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By Debbie Gregory.

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A memo from Acting Defense Secretary Patrick Shanahan appears to have preserved $310 million in California military construction funds that were in danger of being diverted to border wall construction.


Shanahan directed the Pentagon to provide a list of $3.6 billion in military construction projects that could be used to fund the border wall by early May. Shanahan’s memo exempted projects awarded in fiscal 2019.   The majority of the new construction planned for military bases at Naval Weapons Station Seal Beach, Camp Pendleton and Fort Irwin have fiscal 2019 award dates.


The projects include a $118 million reconstruction of the docking facilities at the Naval Weapons Station Seal Beach, which includes the overhaul of the Anaheim Bay depot. This project will allow the station to load munitions onto larger ships and onto more ships simultaneously. It also will help accommodate the current shift of ships from the Atlantic to the Pacific. Work could begin as early as the end of this year.


The Navy’s preferred plan includes a 1,100-foot pier, a new breakwater to protect the pier, a causeway for trucks and a channel dedicated to public boats, which now travel through the same area used by Navy.


Camp Pendleton is slated for a $49-million amphibious-vehicle maintenance and warehouse building that is needed to properly maintain and repair the existing fleet of AAVs and new ACVs, that support the main combat focus of the Marine Corps amphibious operations.  There is also a $47-million upgrade to the base’s potable water system. The base still stands to lose $26 million awarded last year for a replacement medical care center.


Fort Irwin, a major training center in the Mojave Desert, is scheduled to receive $29 million in 2019 awards for a multipurpose training range complex. The National Training Center (NTC) is part of the United States Army Forces Command. The opposing force at the NTC is the 11th Armored Cavalry Regiment, the Blackhorse Cavalry, who are stationed at the base to provide an opposing force to units on a training rotation at Fort Irwin.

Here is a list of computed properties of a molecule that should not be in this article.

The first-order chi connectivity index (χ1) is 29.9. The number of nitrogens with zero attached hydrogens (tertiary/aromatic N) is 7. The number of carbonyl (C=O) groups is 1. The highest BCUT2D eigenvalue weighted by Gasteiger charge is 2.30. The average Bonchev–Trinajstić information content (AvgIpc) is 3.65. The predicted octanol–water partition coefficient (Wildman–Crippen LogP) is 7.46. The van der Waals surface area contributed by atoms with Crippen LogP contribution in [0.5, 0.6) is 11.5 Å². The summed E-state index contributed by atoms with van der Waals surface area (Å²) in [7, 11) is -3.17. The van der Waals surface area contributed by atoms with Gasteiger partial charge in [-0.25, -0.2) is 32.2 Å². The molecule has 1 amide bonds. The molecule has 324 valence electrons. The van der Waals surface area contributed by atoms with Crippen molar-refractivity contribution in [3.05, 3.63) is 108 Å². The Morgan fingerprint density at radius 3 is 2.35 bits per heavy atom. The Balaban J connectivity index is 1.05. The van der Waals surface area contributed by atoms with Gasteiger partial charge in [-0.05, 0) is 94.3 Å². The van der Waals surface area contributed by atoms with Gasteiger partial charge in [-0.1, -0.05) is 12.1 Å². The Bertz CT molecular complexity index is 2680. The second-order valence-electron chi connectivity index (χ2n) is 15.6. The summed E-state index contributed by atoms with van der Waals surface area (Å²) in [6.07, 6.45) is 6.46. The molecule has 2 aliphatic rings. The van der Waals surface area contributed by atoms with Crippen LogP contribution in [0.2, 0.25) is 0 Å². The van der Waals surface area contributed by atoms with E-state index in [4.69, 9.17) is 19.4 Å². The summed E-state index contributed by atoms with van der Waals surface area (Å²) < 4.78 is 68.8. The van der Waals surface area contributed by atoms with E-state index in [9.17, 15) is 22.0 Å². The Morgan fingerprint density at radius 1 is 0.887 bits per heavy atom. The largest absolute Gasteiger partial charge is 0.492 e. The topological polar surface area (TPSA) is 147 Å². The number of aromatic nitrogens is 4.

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Veteran and Military Business Owners Association, VAMBOA.

Marine Son and his Exec Dad are Now Salsa Kings

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By Debbie Gregory.

Gunnery Sgt. David Smith, served more than 20 years in the Marines as a cook, and developed the secret recipe for his salsa during those years. David and his dad, Tom, are two of only five people who know the top-secret recipe for their Jar Head Salsa.

“It’s kept in Grand Blanc, Michigan, and guarded by a Marine,” said Tom Smith of the recipe.

David came up with the recipe when he was cooking for some 3,000 U.S. Marines a day at Camp Pendleton in Southern California.

“We went to visit him and he told us to try the salsa he created. It was wonderful,” said Tom. “We started bringing back coolers of his salsa.”

In 2009, the father and son would take over the kitchen of the Grand Blanc Township VFW Post 822 twice a week, chopping, mixing and tasting the salsa until they achieved perfection. The top Secret Recipe includes eight different vegetables, citrus juices, and spices.

They began selling the salsa at local farmers markets, donating 10 percent of the net revenues to charities that support veterans.

For Tom, who retired from quality control at General Motors in 2008, this is his shot at a dream.

“I had this entrepreneurial desire that was pent up all those years at GM,” said Tom. “This doctor, who kept ordering the salsa and giving it to his friends, said we should go into business. That’s all I needed to hear.”

David graduated from U.S. Marine Corps boot camp in 1998 and quickly worked his way up to gunnery sergeant running the food service for some 3,000 marines stationed at Camp Pendleton.

“There was a lot of Mexican food down that way,” Tom said. “The Marine Corps food services has a taco bar… it’s like a buffet.”

David found the government-issued salsa unacceptable, so he set out to fix that problem. He began experimenting with creating his own salsa. It took a few tries, but he found the perfect recipe and his Marines loved it. When his parents started sharing it with colleagues and friends, they knew it was a hit.

After David retired from the service in 2008, he and Tom launched the business. Although it took a while for Jar Head Salsa to be profitable, the company has donated $46,800 to charity so far.

Jar Head Salsa ships salsa to most of the 50 states.